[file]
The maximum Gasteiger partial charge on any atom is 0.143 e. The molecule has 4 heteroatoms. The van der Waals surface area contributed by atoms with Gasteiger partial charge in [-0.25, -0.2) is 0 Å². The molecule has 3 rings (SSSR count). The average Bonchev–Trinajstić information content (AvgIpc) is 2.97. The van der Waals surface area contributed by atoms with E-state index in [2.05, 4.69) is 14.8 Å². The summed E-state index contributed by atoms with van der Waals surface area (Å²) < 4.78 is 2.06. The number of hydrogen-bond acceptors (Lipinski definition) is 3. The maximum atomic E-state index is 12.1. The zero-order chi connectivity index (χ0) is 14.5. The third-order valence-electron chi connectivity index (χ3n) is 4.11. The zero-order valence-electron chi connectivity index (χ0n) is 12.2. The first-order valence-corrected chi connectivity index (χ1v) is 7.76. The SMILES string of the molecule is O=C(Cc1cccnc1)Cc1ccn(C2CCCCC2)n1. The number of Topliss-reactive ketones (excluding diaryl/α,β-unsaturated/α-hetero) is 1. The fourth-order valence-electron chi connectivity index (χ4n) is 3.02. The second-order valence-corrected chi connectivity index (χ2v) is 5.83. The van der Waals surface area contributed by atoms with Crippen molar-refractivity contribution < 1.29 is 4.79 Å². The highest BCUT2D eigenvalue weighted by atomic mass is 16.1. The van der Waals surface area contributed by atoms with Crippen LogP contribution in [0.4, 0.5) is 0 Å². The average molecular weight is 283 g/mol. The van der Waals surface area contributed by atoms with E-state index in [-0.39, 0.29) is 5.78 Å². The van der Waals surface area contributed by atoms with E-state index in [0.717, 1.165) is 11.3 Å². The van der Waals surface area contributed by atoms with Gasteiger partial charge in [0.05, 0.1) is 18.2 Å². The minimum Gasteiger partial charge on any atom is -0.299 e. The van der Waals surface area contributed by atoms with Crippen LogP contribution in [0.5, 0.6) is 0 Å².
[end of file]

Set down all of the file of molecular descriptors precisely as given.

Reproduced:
The maximum Gasteiger partial charge on any atom is 0.143 e. The molecule has 4 heteroatoms. The van der Waals surface area contributed by atoms with Gasteiger partial charge in [-0.25, -0.2) is 0 Å². The molecule has 3 rings (SSSR count). The average Bonchev–Trinajstić information content (AvgIpc) is 2.97. The van der Waals surface area contributed by atoms with E-state index in [2.05, 4.69) is 14.8 Å². The summed E-state index contributed by atoms with van der Waals surface area (Å²) < 4.78 is 2.06. The number of hydrogen-bond acceptors (Lipinski definition) is 3. The maximum atomic E-state index is 12.1. The zero-order chi connectivity index (χ0) is 14.5. The third-order valence-electron chi connectivity index (χ3n) is 4.11. The zero-order valence-electron chi connectivity index (χ0n) is 12.2. The first-order valence-corrected chi connectivity index (χ1v) is 7.76. The SMILES string of the molecule is O=C(Cc1cccnc1)Cc1ccn(C2CCCCC2)n1. The number of Topliss-reactive ketones (excluding diaryl/α,β-unsaturated/α-hetero) is 1. The fourth-order valence-electron chi connectivity index (χ4n) is 3.02. The second-order valence-corrected chi connectivity index (χ2v) is 5.83. The van der Waals surface area contributed by atoms with Crippen molar-refractivity contribution < 1.29 is 4.79 Å². The highest BCUT2D eigenvalue weighted by atomic mass is 16.1. The van der Waals surface area contributed by atoms with Crippen LogP contribution in [0.4, 0.5) is 0 Å². The average molecular weight is 283 g/mol. The van der Waals surface area contributed by atoms with E-state index in [-0.39, 0.29) is 5.78 Å². The van der Waals surface area contributed by atoms with E-state index in [0.717, 1.165) is 11.3 Å². The van der Waals surface area contributed by atoms with Gasteiger partial charge in [0.05, 0.1) is 18.2 Å². The minimum Gasteiger partial charge on any atom is -0.299 e. The van der Waals surface area contributed by atoms with Crippen LogP contribution in [0.5, 0.6) is 0 Å².